A nationwide search for the next superintendent of the Boston Public Schools has produced two finalists in the city itself, both with extensive histories in the district.
The school district announced the names of the two finalists in an email Tuesday, three months since the search began in March, and just nine days before the current superintendent, Brenda Cassellius, is set to step down after three years at the helm.
Mary Skipper has served as superintendent of the Somerville Public Schools since 2015 — the same year Tommy Welch, now a regional superintendent focused on East Boston, Charlestown and the North End, came to the district from Los Angeles.
During her seven years in Somerville, Skipper oversaw a changing school district, the construction of a new high school and a careful approach to COVID-19. But Skipper, who lives in Dorchester, worked for BPS for nearly 18 years, as a founding director of TechBoston Academy in Dorchester and an assistant superintendent overseeing the city’s high schools.
Joseph Curtatone, Somerville’s mayor from 2004 to 2022, said Skipper would “certainly be [his] first choice” to take over the top school position in Boston.
“We were lucky to have Mary as long as we did — I was sure she’d be plucked off to an even bigger stage,” Curtatone said. He applauded Skipper’s ability to build partnerships in the community and beyond, as well as her “humanity.”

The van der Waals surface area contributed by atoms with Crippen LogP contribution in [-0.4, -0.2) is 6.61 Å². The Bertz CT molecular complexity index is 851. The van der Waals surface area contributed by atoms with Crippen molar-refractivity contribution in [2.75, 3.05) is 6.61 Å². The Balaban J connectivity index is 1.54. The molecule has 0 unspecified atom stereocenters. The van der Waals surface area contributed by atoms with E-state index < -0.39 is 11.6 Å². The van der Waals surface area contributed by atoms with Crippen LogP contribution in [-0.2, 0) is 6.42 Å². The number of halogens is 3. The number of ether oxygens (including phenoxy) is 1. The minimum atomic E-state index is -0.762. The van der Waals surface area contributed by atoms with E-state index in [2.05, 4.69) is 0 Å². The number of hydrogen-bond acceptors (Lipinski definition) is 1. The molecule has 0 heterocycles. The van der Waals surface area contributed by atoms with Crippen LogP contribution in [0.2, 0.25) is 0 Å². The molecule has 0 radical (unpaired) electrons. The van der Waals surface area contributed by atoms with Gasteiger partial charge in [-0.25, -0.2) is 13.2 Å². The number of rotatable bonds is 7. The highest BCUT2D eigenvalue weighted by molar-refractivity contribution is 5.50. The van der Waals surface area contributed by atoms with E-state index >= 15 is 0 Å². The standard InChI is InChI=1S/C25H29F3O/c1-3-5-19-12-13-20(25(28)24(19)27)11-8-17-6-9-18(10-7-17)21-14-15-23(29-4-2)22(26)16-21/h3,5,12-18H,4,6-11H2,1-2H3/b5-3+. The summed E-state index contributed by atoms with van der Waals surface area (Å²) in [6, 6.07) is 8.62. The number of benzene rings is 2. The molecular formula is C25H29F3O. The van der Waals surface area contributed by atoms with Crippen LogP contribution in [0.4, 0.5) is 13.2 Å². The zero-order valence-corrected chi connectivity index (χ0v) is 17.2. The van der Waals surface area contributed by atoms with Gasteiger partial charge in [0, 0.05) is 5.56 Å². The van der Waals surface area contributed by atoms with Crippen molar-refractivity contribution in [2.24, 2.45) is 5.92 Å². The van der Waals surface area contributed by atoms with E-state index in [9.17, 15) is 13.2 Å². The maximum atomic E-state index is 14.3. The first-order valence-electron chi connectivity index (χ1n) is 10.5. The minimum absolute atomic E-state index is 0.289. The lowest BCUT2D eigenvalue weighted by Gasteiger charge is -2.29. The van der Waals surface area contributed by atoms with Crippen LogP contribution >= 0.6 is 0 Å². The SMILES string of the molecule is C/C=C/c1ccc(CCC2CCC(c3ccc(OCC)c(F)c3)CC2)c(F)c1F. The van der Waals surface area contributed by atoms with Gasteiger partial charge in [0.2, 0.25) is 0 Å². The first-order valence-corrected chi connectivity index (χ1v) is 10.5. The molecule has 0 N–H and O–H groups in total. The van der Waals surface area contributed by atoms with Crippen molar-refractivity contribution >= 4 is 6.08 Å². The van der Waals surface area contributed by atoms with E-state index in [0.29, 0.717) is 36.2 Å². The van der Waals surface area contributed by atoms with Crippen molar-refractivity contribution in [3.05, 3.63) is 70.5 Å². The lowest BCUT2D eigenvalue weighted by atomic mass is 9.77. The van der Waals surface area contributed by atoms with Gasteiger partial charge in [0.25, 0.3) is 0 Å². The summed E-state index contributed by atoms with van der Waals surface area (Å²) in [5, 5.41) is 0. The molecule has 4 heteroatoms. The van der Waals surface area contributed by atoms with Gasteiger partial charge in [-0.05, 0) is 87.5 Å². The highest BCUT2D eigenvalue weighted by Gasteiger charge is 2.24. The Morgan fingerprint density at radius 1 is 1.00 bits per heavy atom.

Curtatone said that quality was on display during the pandemic in a city where a third of residents are immigrants, many working frontline jobs. He said he and Skipper shared “one clear focus": "that everyone’s life, everyone’s well-being, was paramount — not making decisions based on the conveniences of one part of our population.”
Meanwhile, in a statement, Welch expressed his excitement at being named a finalist.
Welch led both a middle and high school in Los Angeles — the nation's second-largest school district — before coming to Boston under then-superintendent Tommy Chang, also an L.A. transplant.
As a “biracial, bilingual educator,” Welch said, “equity has always been at the center of my work." He noted that nine of the 15 schools he oversees have been awarded the "School on the Move" prize, which is awarded annually by the nonprofit EdVestors.
The two finalists satisfy a common request that school committee members like Michael O’Neill said they heard from community members: that the next superintendent be no stranger to Boston and its complexities.
Cassellius was a newcomer to Boston in 2019, with her prior time in education leadership spent in Minnesota and Tennessee. Cassellius is set to step down on June 30, and the district's deputy academic superintendent, Drew Echelson, will serve on an acting basis between her departure and the next superintendent's formal appointment.
Whoever is named superintendent would take over during a fraught moment for BPS.
The city is still negotiating an agreement with state education officials, who charge that district administration has failed to deliver essential services for its approximately 46,000 students, from reliable transportation to clean, functional bathrooms and trustworthy data.
Both Skipper and Welch will participate in two full days of public interviews, to be livestreamed by the city, on Thursday and Friday, ahead of a vote tentatively scheduled for June 29. A statement from the district acknowledges that two candidates withdrew their names from consideration ahead of those final interviews.